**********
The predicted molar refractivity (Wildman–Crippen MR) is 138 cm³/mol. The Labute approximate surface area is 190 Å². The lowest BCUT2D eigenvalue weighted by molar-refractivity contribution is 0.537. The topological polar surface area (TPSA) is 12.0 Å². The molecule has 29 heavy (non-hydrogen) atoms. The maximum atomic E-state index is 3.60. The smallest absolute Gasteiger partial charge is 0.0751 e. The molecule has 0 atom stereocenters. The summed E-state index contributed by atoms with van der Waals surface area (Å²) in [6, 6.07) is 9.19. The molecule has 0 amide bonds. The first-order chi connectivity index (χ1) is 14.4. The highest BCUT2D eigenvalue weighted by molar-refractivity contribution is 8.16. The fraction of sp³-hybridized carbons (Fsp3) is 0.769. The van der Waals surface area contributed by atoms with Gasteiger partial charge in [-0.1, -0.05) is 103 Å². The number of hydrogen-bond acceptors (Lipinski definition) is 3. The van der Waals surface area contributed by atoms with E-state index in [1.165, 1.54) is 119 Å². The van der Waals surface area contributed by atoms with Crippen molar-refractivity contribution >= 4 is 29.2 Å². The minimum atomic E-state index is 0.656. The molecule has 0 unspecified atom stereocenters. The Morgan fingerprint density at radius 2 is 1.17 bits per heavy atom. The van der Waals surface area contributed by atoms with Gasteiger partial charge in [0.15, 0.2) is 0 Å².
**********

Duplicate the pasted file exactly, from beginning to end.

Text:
The predicted molar refractivity (Wildman–Crippen MR) is 138 cm³/mol. The Labute approximate surface area is 190 Å². The lowest BCUT2D eigenvalue weighted by molar-refractivity contribution is 0.537. The topological polar surface area (TPSA) is 12.0 Å². The molecule has 29 heavy (non-hydrogen) atoms. The maximum atomic E-state index is 3.60. The smallest absolute Gasteiger partial charge is 0.0751 e. The molecule has 0 atom stereocenters. The summed E-state index contributed by atoms with van der Waals surface area (Å²) in [6, 6.07) is 9.19. The molecule has 0 amide bonds. The first-order chi connectivity index (χ1) is 14.4. The highest BCUT2D eigenvalue weighted by molar-refractivity contribution is 8.16. The fraction of sp³-hybridized carbons (Fsp3) is 0.769. The van der Waals surface area contributed by atoms with Gasteiger partial charge in [-0.1, -0.05) is 103 Å². The number of hydrogen-bond acceptors (Lipinski definition) is 3. The van der Waals surface area contributed by atoms with E-state index in [1.165, 1.54) is 119 Å². The van der Waals surface area contributed by atoms with Crippen molar-refractivity contribution >= 4 is 29.2 Å². The minimum atomic E-state index is 0.656. The molecule has 0 unspecified atom stereocenters. The Morgan fingerprint density at radius 2 is 1.17 bits per heavy atom. The van der Waals surface area contributed by atoms with Gasteiger partial charge in [0.15, 0.2) is 0 Å².